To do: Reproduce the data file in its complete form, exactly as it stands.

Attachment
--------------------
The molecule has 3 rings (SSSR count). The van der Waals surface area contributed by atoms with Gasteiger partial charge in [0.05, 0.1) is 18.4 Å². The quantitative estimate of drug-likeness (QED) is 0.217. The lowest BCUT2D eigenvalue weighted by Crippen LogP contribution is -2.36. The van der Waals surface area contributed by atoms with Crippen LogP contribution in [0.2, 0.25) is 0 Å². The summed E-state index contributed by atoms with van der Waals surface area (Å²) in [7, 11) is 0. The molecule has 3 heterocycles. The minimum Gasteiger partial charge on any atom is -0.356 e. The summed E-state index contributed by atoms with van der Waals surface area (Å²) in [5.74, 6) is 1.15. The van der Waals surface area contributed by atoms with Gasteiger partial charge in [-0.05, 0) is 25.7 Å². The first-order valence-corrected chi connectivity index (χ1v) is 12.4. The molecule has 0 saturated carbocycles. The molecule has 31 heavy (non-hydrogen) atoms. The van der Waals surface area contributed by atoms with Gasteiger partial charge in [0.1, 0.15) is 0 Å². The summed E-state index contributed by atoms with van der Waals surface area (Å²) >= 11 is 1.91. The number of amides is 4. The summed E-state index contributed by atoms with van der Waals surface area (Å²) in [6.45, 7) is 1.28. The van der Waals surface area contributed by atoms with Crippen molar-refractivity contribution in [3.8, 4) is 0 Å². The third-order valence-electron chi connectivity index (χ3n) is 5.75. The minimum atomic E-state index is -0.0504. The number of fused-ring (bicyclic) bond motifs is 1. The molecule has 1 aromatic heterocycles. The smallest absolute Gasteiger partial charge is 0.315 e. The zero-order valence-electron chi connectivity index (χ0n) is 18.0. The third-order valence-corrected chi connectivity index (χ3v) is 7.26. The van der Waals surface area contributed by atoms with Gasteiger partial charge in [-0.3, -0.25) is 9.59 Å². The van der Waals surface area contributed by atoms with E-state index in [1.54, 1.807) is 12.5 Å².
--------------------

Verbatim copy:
The molecule has 3 rings (SSSR count). The van der Waals surface area contributed by atoms with Gasteiger partial charge in [0.05, 0.1) is 18.4 Å². The quantitative estimate of drug-likeness (QED) is 0.217. The lowest BCUT2D eigenvalue weighted by Crippen LogP contribution is -2.36. The van der Waals surface area contributed by atoms with Crippen LogP contribution in [0.2, 0.25) is 0 Å². The summed E-state index contributed by atoms with van der Waals surface area (Å²) in [7, 11) is 0. The molecule has 3 heterocycles. The minimum Gasteiger partial charge on any atom is -0.356 e. The summed E-state index contributed by atoms with van der Waals surface area (Å²) in [5.74, 6) is 1.15. The van der Waals surface area contributed by atoms with Gasteiger partial charge in [-0.05, 0) is 25.7 Å². The first-order valence-corrected chi connectivity index (χ1v) is 12.4. The molecule has 0 saturated carbocycles. The molecule has 31 heavy (non-hydrogen) atoms. The van der Waals surface area contributed by atoms with Gasteiger partial charge in [0.1, 0.15) is 0 Å². The summed E-state index contributed by atoms with van der Waals surface area (Å²) >= 11 is 1.91. The number of amides is 4. The summed E-state index contributed by atoms with van der Waals surface area (Å²) in [6.45, 7) is 1.28. The van der Waals surface area contributed by atoms with Crippen molar-refractivity contribution in [3.8, 4) is 0 Å². The third-order valence-electron chi connectivity index (χ3n) is 5.75. The minimum atomic E-state index is -0.0504. The number of fused-ring (bicyclic) bond motifs is 1. The molecule has 1 aromatic heterocycles. The smallest absolute Gasteiger partial charge is 0.315 e. The zero-order valence-electron chi connectivity index (χ0n) is 18.0. The third-order valence-corrected chi connectivity index (χ3v) is 7.26. The van der Waals surface area contributed by atoms with Gasteiger partial charge in [-0.3, -0.25) is 9.59 Å². The van der Waals surface area contributed by atoms with E-state index in [1.54, 1.807) is 12.5 Å².